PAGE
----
Exhibition explores history of possible encounters in art
ISTANBUL - Hürriyet Daily News
Taiping Tianguo looks specifically at four Chinese artists forging their artisticpositions. In New York, the relationships they formed present just one set of possible encounters that can be multiplied to imagine similar but place-specific scenarios.Gathering together the strands of four famous Chinese artists, including the world-famous Ai Weiwei, Salt’s new exhibition “A History of Possible Encounters” is an attempt to think of the concrete or even tenuous links betweens the quartet during their time in New York 25 years ago.
Throughout the 20th century, artists traveled to cities in Western Europe and the United States to experience stimulating artistic communities and often a more liberal lifestyle.
Now, as new cultural hubs are established in the east and south, there are greater efforts to review how these moments impacted individual practices and the development of relative art discourses in different contexts.
Four Chinese artists
While Taiping Tianguo looks specifically at four Chinese artists forging their artistic positions while in New York, the relationships they formed present just one set of possible encounters that can be multiplied to imagine similar but very place-specific scenarios occurring across the globe.
Ai, Frog King Kwok, Tehching Hsieh and Martin Wong have come to prominence in different ways. While all of them are “Chinese,” they hail from different places, contexts, and lineages and are situated in wildly divergent art historical narratives and discursive matrices. Ai is from mainland China, Kwok from Hong Kong, Hsieh from Taiwan, and Wong from San Francisco: all arrived in New York in the late 1970s to the early 1980s. Ai, Kwok, and Wong returned to their hometowns in the early 1990s, while Hsieh continues to live in New York. Wong died in 1999. Between these four artists, certain connections are documented or remembered.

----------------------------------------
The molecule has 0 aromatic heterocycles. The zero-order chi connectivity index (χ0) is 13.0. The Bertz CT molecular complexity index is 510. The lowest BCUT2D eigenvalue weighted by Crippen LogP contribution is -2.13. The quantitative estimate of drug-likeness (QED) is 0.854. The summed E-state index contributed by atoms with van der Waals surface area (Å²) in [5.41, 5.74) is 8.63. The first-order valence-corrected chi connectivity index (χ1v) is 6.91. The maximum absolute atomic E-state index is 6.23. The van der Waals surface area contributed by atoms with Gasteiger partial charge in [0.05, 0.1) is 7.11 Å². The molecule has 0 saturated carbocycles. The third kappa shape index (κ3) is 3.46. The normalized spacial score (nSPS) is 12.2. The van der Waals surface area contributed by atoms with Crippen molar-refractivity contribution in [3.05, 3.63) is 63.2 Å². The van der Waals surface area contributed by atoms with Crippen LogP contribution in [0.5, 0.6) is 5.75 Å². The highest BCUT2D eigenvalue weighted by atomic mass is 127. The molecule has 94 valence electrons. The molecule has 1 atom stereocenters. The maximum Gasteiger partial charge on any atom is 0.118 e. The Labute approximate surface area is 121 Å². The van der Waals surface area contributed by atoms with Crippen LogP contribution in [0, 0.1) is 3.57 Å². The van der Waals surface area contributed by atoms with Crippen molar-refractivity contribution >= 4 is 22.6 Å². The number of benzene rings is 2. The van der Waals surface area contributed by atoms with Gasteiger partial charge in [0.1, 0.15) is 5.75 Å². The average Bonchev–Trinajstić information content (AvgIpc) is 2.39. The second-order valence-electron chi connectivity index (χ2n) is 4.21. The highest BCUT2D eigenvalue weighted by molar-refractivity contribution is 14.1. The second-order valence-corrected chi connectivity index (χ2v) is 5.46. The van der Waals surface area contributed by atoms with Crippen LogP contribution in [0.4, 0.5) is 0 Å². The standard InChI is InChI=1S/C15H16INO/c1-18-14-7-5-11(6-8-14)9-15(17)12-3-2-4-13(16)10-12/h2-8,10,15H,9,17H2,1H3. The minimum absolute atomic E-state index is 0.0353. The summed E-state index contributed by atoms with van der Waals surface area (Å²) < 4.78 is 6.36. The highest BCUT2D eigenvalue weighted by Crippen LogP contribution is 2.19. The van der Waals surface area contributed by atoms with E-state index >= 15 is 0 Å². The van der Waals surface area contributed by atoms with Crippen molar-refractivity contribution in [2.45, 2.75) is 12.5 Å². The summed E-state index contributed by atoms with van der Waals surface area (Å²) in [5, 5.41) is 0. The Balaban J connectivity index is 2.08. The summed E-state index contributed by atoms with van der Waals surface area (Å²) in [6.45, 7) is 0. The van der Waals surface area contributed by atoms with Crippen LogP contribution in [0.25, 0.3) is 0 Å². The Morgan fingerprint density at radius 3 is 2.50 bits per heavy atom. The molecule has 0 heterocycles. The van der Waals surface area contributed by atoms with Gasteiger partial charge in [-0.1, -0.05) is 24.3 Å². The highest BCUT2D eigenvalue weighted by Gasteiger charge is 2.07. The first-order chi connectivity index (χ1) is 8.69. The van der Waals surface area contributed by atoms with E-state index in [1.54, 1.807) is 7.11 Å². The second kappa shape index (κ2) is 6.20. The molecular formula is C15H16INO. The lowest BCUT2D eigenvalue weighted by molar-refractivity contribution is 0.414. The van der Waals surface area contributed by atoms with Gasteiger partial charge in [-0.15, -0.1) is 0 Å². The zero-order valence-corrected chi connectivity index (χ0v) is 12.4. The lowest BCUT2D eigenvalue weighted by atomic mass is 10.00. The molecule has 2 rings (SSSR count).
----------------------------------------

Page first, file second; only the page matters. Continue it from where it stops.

For instance, Hsieh appears in Ai’s photographs from this time; Kwok provided critical assistance for Hsieh for some of the latter’s legendary “One Year Performances;” and Kwok met Wong and Ai at the KWOK Gallery, the space he ran in Soho. For all four artists, New York in the 1980s and early 1990s represented a time-space that was filled with freedom and possibilities that incubated their artistic visions and imaginations.
Heavenly kingdom of eternal peace
Salt’s exhibition ventures to propose an alternative narrative to those that disregard these artists’ personal connections in favor of city, nation-specific or formalist histories. It suggests a casual community, a network of acquaintances, and an underground economy. By doing so, it hopes to contribu
te to a critical reading of this period – the first decade of contemporary Chinese art and the prelude to the era of globalized contemporary art.
“Taiping Tianguo” (Heavenly Kingdom of Eternal Peace) was the name of the domain in Southern China established by the Taiping Rebellion in the mid-19th century.
Wong used the name as the inspiration for a painting, and it was in turn used as the title of his posthumous exhibition.
The present exhibition borrows it again as a metaphor for the New York of the 1980s and early 1990s, the time-space which was crucial to the lives and works of the four artists in this exhibition. Taiping Tianguo is co-organized by the curatorial initiative A Future Museum for China and Para Site, Hong Kong.